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Supreme Court rules against college admission affirmative action

by William T. Robinson, Jr
William T. Robinson, Jr.

The Supreme Court ruled June 29 six to three against affirmative action in college admissions.  This decision can be deciphered as a victory for many White conservatives who believe it had met its purpose. But it also serves as a devastating blow for minorities and women who have yet to feel its objective as being met.

The truth is this ruling sets the clock back for many minorities, especially African Americans who felt that the doors of opportunity were finally opening, making amends for centuries of legalized discrimination and segregations—denying them access to education and job opportunities attributing to unequal, biased economic mobility. With the removal of affirmative action in colleges and universities, African Americans are set up to remain at the very bottom of the economic scale compared to their Whites counterparts—with very little hope or possibility of catching up.

We have been taught that a college degree opens the doors for better paying jobs, offering its recipients a road to attain economic independence and a better quality of life. We all know that, historically, White colleges wouldn’t admit Blacks or at best limited admission to a select few. If it wasn’t for affirmative action, African Americans would be at even greater economic disadvantage compared to Whites.

Blacks, for the most part, felt affirmative action was a step in the right direction for America—starting to right a wrong that put Whites at an economic advantage benefiting for centuries from free labor off the backs of the enslaved. The intentional denial of Blacks from opportunities to improve their financial growth exponentially helped proliferate Whites’ generational growth.   The playing field is so disproportionate that it seems almost impossible for the descendants of those enslaved to catch up. But you can see how affirmative action at least served as a gesture or effort in the right direction.

The argument of many of those against affirmative action is that they feel enough time has elapsed and that the playing field has been leveled. Other opponents within the dominant race in this country have always argued that affirmative action was reversed discrimination, saying it punished Whites by favoring unqualified minorities over more qualified Whites. That argument may have some merit to some, but the intent of affirmative action was to offer a helping hand to those who had been unduly discriminated against. The purpose was to help right a wrong that had historically caused the rise of a privileged select group being able to reap the abundance of financial wealth in this country.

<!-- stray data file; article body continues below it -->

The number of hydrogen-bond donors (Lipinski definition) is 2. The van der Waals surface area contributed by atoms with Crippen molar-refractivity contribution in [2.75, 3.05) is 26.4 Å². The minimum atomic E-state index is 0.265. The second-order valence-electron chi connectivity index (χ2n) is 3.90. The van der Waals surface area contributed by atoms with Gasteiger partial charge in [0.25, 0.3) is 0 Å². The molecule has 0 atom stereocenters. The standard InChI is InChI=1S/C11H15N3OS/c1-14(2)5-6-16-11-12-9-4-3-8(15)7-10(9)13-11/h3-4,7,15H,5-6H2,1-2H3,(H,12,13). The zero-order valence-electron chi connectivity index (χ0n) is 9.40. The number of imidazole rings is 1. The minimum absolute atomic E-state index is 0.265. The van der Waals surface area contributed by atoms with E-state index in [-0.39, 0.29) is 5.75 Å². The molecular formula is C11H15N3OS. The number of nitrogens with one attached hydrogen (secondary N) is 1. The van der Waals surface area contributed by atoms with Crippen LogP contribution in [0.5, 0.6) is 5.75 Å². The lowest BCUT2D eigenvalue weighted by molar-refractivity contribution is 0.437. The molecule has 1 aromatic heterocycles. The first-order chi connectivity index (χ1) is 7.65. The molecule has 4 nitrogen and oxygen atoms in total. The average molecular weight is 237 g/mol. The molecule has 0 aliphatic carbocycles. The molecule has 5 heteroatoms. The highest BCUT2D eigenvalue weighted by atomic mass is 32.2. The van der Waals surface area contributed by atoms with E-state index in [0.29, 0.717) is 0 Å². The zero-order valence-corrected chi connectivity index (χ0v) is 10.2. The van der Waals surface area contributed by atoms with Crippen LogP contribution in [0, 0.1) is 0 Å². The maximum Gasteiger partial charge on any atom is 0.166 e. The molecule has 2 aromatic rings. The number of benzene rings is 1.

Some are quick to make sly remarks alluding to affirmative action as amounting to ‘handouts’ for minorities, specifically Blacks. But facts dictate that White women have capitalized from affirmative action more than any other group.  But the economic gap continues to widen for African Americans.

This country has a lot of catching up to make amends for its historic, negative treatment of Blacks, who have been denied access to financial independence. They have been used as free labor for centuries, as well as being denied opportunities to improve their financial status. These same Whites against affirmative action glow in the benefits attained through generational wealth off the backs of Blacks.

I guess you can say your view about doing away with affirmative action in colleges depends on your side of the spectrum. But if you have eyes and are open to the truth and what is right, you know we have a ways to go to balance the playing field. This is not the time to abruptly stop what was working.

The Supreme Court has decided to turn its back on some of our country’s most deserving citizens.         

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